But at the onset of the 1980s, economic policy stress would shift to monetarism and neoliberalism in the US and in the world capitalist system. Supposedly the time had come to act decisively against so-called wage inflation and social spending by the state. Both were blamed as the cause of the stagflation problem. While the US sought to attract funds from abroad by offering high interest rates in the market, the World Bank was made to cut down on concessionary official lending and the IMF was made to whip up trade and investment liberalization, privatization and deregulation as payback from the third world debtors.

The tight international credit situation in the 1980s compelled the Aquino regime to raise the level of local public debt from PhP 144.4 billion in 1986 to PhP 521 billion in 1992. The Aquino regime restricted imports and brought the level of foreign debt to USD 29.9 billion in 1992. To countervail depressed prices in the global market, the raw material exports of the Philippines had to be increased. Still the financial crisis sharpened in the early 1990s.

The Ramos regime harped on “free market” globalization. It outstripped the Marcos regime in foreign borrowing and the Aquino regime in local borrowing. It brought the level of the country’s foreign debt to USD 46.2 billion and total domestic public sector debt to PhP 922 billion in 1998. These borrowings were made in order to cover foreign trade and budgetary deficits, respectively. The deficits grew as the regime promoted the export-oriented low-value added semi-manufacturing and private construction of high-rise office buildings, residential towers, hotels, golf courses and other recreational facilities. The economic and financial collapse came as a major part of the 1997 Southeast Asia crisis.

The bankruptcy of the Philippine economy and state was conspicuous when the Estrada regime took over. Government expenditures went too far ahead of tax revenues. The IMF kept on pressing the regime to reduce government expenditures, adopt new tax measures and give priority to debt service. To pursue its bureaucrat capitalist purposes, the regime engaged in scams by raiding the pension funds of state and private employees and collecting money from the underworld. The Estrada regime raised the level of the country’s foreign debt to USD 51.2 billion and local public debt to PhP 1.068 trillion by year end 2000.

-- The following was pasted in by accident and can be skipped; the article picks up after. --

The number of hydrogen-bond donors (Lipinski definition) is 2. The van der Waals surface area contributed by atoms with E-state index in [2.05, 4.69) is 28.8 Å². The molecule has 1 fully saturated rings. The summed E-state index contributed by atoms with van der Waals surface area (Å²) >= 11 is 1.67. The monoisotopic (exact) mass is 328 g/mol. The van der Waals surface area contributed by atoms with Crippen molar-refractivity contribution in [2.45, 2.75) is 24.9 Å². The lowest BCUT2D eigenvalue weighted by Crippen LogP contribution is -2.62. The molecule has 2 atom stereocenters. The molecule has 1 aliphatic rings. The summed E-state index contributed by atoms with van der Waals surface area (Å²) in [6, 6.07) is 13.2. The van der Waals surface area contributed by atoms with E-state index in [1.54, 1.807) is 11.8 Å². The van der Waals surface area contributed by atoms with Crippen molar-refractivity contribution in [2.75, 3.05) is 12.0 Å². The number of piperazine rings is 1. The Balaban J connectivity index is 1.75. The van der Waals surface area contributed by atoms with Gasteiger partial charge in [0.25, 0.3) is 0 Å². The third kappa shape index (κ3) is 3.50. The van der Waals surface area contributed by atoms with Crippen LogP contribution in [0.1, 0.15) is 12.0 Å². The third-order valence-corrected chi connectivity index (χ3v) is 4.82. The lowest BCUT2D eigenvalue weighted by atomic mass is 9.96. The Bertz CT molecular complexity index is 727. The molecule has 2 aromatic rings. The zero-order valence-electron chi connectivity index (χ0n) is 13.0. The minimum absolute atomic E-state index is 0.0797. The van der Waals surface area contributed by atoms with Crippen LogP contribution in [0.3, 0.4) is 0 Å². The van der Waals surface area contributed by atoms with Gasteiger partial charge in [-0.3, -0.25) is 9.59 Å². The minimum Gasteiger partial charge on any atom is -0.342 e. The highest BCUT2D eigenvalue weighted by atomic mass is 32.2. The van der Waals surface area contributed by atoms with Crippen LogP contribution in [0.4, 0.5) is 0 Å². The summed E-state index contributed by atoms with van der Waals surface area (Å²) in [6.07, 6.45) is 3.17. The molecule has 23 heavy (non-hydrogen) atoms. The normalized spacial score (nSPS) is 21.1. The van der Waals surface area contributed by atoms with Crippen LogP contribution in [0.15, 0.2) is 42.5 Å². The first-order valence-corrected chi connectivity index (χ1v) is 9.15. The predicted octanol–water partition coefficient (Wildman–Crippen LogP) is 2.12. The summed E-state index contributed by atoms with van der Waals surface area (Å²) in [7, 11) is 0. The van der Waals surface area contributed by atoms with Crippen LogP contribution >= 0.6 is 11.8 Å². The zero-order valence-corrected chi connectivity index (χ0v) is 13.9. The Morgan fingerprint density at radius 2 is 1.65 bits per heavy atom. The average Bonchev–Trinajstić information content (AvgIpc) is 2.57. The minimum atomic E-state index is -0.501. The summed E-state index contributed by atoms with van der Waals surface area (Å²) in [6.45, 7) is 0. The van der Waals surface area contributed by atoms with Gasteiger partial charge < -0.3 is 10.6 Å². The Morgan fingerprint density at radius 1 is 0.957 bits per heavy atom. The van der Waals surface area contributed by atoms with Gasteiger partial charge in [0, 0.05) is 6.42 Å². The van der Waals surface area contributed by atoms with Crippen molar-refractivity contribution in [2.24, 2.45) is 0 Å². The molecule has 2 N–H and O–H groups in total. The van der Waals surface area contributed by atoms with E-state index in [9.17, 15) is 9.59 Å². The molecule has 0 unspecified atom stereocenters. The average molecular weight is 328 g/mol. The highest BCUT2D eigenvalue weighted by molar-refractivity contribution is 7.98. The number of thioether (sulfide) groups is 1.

The Arroyo regime raised the level of the country’s foreign debt to USD 56.3 billion and the local public debt to PhP 1.833 trillion in June 2004. The compounded foreign and local public debt is PhP 6 trillion. In fact, the foreign debt has gone beyond USD 60 billion and the local public debt beyond PhP 2.5 trillion. In terms of the size of the total public debt, the Philippines is in a worse situation than Argentina. The Philippine public debt/GDP ratio has risen from 56 per cent in 1997 to 80 per cent in 2004. Last year, the reactionary government paid 81 per cent of its revenues for both interest and principal amortization. This year it is allocating 94 per cent of revenues for debt service.

Since 2001, the Arroyo regime has over borrowed from the private capital market, mainly US, by floating bonds. It is now given a low credit rating and is being forced by the IMF to raise taxes amid a depressed economy. The value added tax is being raised by 20 percent. Other measures for raising taxes are being implemented. Under conditions of deregulation, the oil companies are allowed to freely raise their prices and so are the power, water and other public utilities, their service rates. The reactionary government is raising the fees for services it provides.

The IMF and WTO require the regime to undertake further denationalization, liberalization, privatization and deregulation. State assets such as those in the National Power Corporation are being bargained away. Debts of state corporations being auctioned off remain as sovereign debt and do not become the liability of the new private owners. The mineral, forest and water resources of the country are further being opened up for unrestricted exploitation by the foreign monopolies. Mimicking the Bush regime, the Arroyo regime is planning to privatize the social security agencies of the state.